# Support Vector Machines

Support Vector Machines (SVM) is another popular model used for classification tasks. In logistic regression, the probability that a binary target is True is modeled as a logistic function of the features. The following figure illustrates how an SVM is used to create a 2-dimensional classifier. The training data consists of positive examples (depicted in orange) and negative examples (in blue). The decision boundary (depicted in pink) separates out the data into two classes.

##### Background

Currently, Turi Create implements a linear C-SVM (SVC). In this model, given a set of features , and a label the linear SVM minimizes the loss function:

As with other models, an intercept term is added by appending a column of 1's to the features. The composite objective being optimized for is the following:

where is the penalty parameter (the C in the C-SVM) that determines the weight in the loss function towards the regularizer. The larger the value of , the more is the weight given to the mis-classification loss. Turi Create solves the Linear-SVM formulation by approximating the hinge-loss with a smooth function (see Zhang et. al. for details).

##### Introductory Example

Using the same example as we did for logistic regression, we will predict if a restaurant is good or bad, with 1 and 2 star ratings indicating a bad business and 3-5 star ratings indicating a good one. We will use the following features:

• Average rating of a given business
• Average rating made by a user
• Number of reviews made by a user
• Number of reviews that concern a business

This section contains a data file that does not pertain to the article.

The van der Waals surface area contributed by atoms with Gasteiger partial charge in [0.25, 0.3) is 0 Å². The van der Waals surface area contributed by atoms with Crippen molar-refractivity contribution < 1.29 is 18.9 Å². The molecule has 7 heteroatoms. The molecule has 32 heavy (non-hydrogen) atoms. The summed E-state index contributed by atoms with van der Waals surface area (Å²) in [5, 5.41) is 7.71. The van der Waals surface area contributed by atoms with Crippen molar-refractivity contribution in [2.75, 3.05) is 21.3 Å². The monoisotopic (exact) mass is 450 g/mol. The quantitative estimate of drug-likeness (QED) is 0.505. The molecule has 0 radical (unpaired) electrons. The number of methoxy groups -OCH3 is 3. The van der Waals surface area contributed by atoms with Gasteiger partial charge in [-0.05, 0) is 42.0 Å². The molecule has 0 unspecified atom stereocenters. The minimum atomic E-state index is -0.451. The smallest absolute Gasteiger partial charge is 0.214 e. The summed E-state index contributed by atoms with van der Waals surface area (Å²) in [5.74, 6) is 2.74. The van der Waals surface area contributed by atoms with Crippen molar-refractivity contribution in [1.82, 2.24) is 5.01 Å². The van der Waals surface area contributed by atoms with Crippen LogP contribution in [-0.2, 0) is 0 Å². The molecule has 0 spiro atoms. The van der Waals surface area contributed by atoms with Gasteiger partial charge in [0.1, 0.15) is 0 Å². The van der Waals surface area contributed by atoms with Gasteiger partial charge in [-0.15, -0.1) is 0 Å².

The usage is similar to the logistic regression module:

import turicreate as tc

data =  tc.SFrame('ratings-data.csv')

# Restaurants with rating >=3 are good
data['is_good'] = data['stars'] >= 3

# Make a train-test split
train_data, test_data = data.random_split(0.8)

# Create a model.
model = tc.svm_classifier.create(train_data, target='is_good',
features = ['user_avg_stars',
'user_review_count',

# Save predictions (class only) to an SFrame
predictions = model.predict(test_data)

# Evaluate the model and save the results into a dictionary
results = model.evaluate(test_data)

Refer to the chapter on linear regression for the following features:

We will now discuss some advanced features that are specific to SVM.

###### Making Predictions

Predictions using a Turi classifier is easy. The classify() method provides a one-stop shop for all that you need from a classifier. In the following example, the first prediction was class 1. Currently, the SVM classifier is not calibrated for probability predictions. Stay tuned for that feature in an upcoming release.

predictions = model.classify(test_data)
print(predictions)
+-------+
| class |
+-------+
|   1   |
|   1   |
|   1   |
|   1   |
|   1   |
|   1   |
|   1   |
|   1   |
|   1   |
|   1   |
|  ...  |
+-------+
[43414 rows x 1 columns]
Note: Only the head of the SFrame is printed.
You can use print_rows(num_rows=m, num_columns=n) to print more rows and columns.
###### Making detailed predictions

SVM predictions can take one of two forms:

• Margins : Distance to the linear decision boundary learned by the model. The larger the distance, the more confidence we have that it belongs to one class or the other.
• Classes (default) : Thresholds the margin at 0.0 to predict a class label i.e. 0/1.

SVM does not currently support predictions as probability estimates.

pred_class = model.predict(test_data, output_type = "class")    # Class
pred_margin = model.predict(test_data, output_type = "margin")  # Margins
###### Penalty Term

The SVM model contains a penalty term on the mis-classification loss of the model. The smaller this weight, the lower is the emphasis placed on misclassified examples which in-turn results in smaller coefficients. The penalty term can be set as follows:

model = tc.svm_classifier.create(train_data, target='is_good', penalty=100,
features = ['user_avg_stars',
'business_review_count'])